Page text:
Why PMTA Registry Bills are a Bad Idea

Legislative mandates for Pre-Market Tobacco Application (PMTA) registries for vaping products pose a substantial threat to small businesses, consumer choice, and law enforcement.

The tobacco industry lobbyists crafted their PMTA Registry scheme meticulously to exclude products introduced after 2016, leveraging the FDA's uncertain PMTA process as a basis. Notably, the FDA has yet to greenlight the most widely used vape pod products from Big Tobacco companies.

Already enacted in Oklahoma and Louisiana, PMTA Registry laws are condemned by CASAA as the "Protect Big Tobacco Act" due to their generic and biased nature.


Let there be no doubt: these laws effectively constitute a ban on vaping.

PMTA registry laws create a significant advantage for tobacco companies, as relatively few popular vape shop products meet all the requirements. These laws also simplify law enforcement's ability to target vape shops, which typically don't carry tobacco industry vape products.

Beyond product eligibility, many small vape manufacturers and sellers lack the financial resources and manpower to register hundreds or thousands of products across multiple states. Conversely, tobacco companies—with their limited product selections, extensive staff, and substantial financial reserves—find maintaining PMTA registry listings a minor operational detail.

Upon enactment, PMTA registry bills lead to the closure of vape shops, devastate the industry, restrict adult access to vape products, and consolidate market control into the hands of the tobacco industry without opposition.


What Impact Will This Have on Small Business?

Businesses Will Close: PMTA registries require extensive documentation and fees, disproportionately impacting small to medium-sized vape businesses. Over 80% of the products vape shops carry could become illegal to sell.

States like Louisiana that have just passed this bill have seen massive business closures and revenue loss to their state. A temporary injunction was put in place until a resolution could be found.

Registry Bills Cause a Rise in Illicit Markets and Cigarette Sales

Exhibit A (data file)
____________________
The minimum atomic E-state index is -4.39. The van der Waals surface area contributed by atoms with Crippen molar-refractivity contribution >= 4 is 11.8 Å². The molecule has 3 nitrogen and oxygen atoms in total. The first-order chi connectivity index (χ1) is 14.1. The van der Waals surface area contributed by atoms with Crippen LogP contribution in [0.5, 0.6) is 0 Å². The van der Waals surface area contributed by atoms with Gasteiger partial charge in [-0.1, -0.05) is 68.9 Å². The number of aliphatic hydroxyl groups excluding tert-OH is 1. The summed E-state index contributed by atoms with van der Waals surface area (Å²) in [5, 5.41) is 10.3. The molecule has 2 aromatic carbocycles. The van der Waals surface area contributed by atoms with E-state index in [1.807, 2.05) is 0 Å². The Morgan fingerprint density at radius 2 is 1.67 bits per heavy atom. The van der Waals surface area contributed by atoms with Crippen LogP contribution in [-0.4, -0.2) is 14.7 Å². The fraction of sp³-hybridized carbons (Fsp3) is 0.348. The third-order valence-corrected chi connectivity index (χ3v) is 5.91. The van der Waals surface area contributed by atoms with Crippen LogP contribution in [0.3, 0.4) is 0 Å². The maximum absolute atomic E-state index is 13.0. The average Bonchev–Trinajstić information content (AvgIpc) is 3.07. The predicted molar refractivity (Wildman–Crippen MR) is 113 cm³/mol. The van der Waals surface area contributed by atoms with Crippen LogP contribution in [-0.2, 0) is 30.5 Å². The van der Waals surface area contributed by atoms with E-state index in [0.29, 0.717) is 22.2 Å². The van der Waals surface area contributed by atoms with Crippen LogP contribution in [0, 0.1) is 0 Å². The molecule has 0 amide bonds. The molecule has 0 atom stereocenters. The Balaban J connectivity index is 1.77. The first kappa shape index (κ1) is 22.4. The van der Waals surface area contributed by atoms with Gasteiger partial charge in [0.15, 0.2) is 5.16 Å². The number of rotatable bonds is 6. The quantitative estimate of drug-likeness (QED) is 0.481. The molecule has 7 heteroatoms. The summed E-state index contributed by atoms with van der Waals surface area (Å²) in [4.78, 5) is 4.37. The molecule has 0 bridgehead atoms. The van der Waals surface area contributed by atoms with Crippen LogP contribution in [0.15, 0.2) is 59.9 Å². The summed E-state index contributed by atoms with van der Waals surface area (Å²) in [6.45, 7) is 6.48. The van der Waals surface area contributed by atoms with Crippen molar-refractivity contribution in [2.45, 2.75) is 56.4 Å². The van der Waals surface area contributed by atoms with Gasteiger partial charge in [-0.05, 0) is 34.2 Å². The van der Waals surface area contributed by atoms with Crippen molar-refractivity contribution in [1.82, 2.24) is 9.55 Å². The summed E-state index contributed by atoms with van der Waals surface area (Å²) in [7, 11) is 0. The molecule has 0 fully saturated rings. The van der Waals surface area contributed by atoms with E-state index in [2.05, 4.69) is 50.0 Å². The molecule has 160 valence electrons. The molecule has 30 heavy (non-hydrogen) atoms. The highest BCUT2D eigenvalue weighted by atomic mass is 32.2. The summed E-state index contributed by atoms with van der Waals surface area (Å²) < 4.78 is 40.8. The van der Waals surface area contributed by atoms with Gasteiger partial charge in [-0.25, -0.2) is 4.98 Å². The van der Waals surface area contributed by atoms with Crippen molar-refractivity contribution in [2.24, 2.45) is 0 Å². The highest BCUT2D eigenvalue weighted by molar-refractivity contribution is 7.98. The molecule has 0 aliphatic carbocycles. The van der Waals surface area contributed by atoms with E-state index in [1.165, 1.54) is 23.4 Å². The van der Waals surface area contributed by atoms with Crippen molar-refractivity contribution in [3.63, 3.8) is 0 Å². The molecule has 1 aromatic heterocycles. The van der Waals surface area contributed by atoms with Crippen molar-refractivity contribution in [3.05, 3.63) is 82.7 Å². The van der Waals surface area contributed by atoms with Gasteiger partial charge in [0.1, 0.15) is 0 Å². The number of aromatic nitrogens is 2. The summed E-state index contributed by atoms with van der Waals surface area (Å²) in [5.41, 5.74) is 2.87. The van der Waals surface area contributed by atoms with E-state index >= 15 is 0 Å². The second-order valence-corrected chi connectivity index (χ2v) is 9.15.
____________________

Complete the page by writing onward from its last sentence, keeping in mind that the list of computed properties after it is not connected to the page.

Increase in Black Market: PMTA registries will boost unregulated markets, including social media sales, posing public health risks and undermining legitimate businesses.

Cigarette Sales Uptick: Studies show that bans on smoke-free products push adults back to traditional cigarettes.

Trends in Youth Vaping

Government data indicates a 60% decrease in youth vaping since 2019, with adult vaping up by nearly 30%. The vast majority of the 15 million adult vapers in the U.S. use disposables.



For historical perspective, the CDC reported in 2009 that 39.4 percent of high school students experimented with cigarettes and 17.2 percent were habitual users. These alarming numbers marked a major improvement on numbers from the late 20th century and early aughts. 


It will be extremely harmful to the Black, Brown, and LGBTQ+ Demographic



False Claims of What PMTA Registry Bills Can Do VS What They Actually Do


  • Eliminate Clones
  • Stop Youth Use
  • Bring Money into The State to Help Regulate These Products

Problem Breakdown

Clones: Counterfeit products often have inconsistencies in packaging, such as misspelled words, blurry graphics, or missing labels.

QR Code: Authentic Lost Mary Disposable vapes have a scannable QR code on the packaging that can be used to verify the product's authenticity through the manufacturer's website.

 Lost Mary could potentially be registered as a product for sale in your state. However, the counterfeit products generated by these bills often resemble legally sold vapes on the black market.



The common response is well we will only allow the brands to sell by tobacco companies. This only encourages the black market to change what product they are cloning. These bills CAN NOT stop clones as they are!


  • Stop Youth Use: The only way to stop youth use is through education. Encouraging black markets actually does the opposite and encourages establishments that do not follow regulations such as carding to carry the cheaper, easily obtained clones.


  • Money: Since these bills establish a fee to register in the state they claim it will make the state money. However, clones will not register and will far outweigh the legal products.


As you know it is much easier to not pass a law than it is to remove it after it has passed. 

Resolution: To stop clone sales, an information campaign should be waged to help the consumer make smart choices. No one wants to purchase products that could potentially put their health at risk. Legal products have measures in place to protect consumers from illicit products, well as proper insurance to help should an adverse event occur.

Legal products also utilize authentication methods to mark their products. Require retailers to display signs detailing product authentication methods to help consumers verify the authenticity of their purchases. If a product is counterfeit, scanning the code will fail to validate it on the manufacturer's website.

Make it protocol for retailers to have consumers scan these QR codes at the time of purchase to get them in the habit of verifying these products are legitimate 

In conclusion PMTA registries, while seemingly equitable, are reliant on a regulatory strategy deemed illegal by a U.S. appeals court. Registries will lead to the closure of small vape businesses, burgeoning illicit markets, and increased cigarette sales. 

To get involved click here to see all current CASAA calls to action. 


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